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About 1,000 elementary students dressed in bright orange t-shirts sat in the playground of Santa Monica Boulevard Community Charter School (SMBCCS) on Wednesday to celebrate “Unity Day,” a day against bullying.
“October is anti-bullying month,” said Monica Harmon, founder of Speak Out Against Bullying, which partnered with the Los Angeles Police Department (LAPD) and the Chuck E. Cheese Anti-Bullying Campaign to arrange the event. “I started the organization three years ago because there’s a need. Today is a day to show everyone that we stand against this terrible phenomenon…We have all components here, law enforcement, students, teachers, parents and the community.”
The excited children yelled back when Harmon prompted them to repeat the pledge: “I pledge to help stop bullying. I am a strong student. I pledge to treat others with respect. I refuse to bully others.”
Harmon was joined by speakers from the LAPD and Los Angeles Fire Department, school director Dr. David Riddick, and Los Angeles City Councilman Mitch O’Farrell, 13th district.
“I think it’s terrific,” O’Farrell said about the event. “I also think the results of these prevention messages can’t be quantified, so with this event and others we can provide reminders that bullying doesn’t just mean harm to a victim, it also pushes a bully toward a diminished life, which is also tragic.”
Students went wild when Harmon introduced the guest of honor, Chuck E. Cheese, who is the first sponsor of Cartoon Network’s Stop Bullying: Speak Up campaign. The program incentivizes kids to sign an anti-bullying pledge by offering 50 free tickets, which they can trade in for prizes at any Chuck E. Cheese location.
“It’s important to create incentives to work together for restorative justice,” said Cary Rabinowitz, administrative director for SMBCCS. “It’s also great we have technology that can talk to kids about bullying and move them to stand against it.”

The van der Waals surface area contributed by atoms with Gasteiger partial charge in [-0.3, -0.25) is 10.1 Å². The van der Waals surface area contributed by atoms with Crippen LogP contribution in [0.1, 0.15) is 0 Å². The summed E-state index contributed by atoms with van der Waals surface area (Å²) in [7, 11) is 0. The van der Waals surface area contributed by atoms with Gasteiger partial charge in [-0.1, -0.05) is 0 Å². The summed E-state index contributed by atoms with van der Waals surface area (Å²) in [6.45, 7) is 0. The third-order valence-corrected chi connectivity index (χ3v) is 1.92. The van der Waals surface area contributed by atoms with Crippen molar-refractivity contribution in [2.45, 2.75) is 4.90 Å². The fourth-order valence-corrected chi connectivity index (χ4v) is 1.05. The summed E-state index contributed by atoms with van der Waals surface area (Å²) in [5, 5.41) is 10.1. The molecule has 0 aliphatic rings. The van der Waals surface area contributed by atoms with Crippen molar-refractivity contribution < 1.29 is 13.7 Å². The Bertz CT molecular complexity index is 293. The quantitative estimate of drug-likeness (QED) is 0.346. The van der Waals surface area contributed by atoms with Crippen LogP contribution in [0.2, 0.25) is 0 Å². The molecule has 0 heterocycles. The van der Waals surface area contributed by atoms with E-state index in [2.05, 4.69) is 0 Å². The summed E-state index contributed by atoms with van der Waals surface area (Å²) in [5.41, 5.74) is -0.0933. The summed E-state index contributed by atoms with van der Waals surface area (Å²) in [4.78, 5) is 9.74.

Bullying is not just a problem among junior high and high school students. “That’s a myth, Harmon said. “It starts as young as Kindergarten. If we don’t clamp down on it now, it will fester and get worse as kids get older.”
The LAPD plans to continue their anti-bullying efforts. LAPD officers will team up with arts education provider, P.S. ARTS, to address students at Bret Harte Preparatory Middle School on Hoover Street on Nov. 4. P.S. ARTS launched a pilot program at Bret Harte specifically to demonstrate to leaders in police departments and juvenile justice systems the efficacy of innovative, arts-based diversion programs for at-risk youth.
In 2014, one in three California middle school and high school students reported having been harassed or bullied at least once, according to the California Department of Education. The percentage nationally however is decreasing, according to the National Association of School Psychologists, a trend everyone at the SMBCCS event would like to see continue.
“Anyone among us can become a bully,” O’Farrell said, “People of any age. Bullying takes on many forms. Some people use their intelligence to bully others. Some use technology. Events like these promote what we all want for our young people, a life of tolerance, compassion and understanding.”
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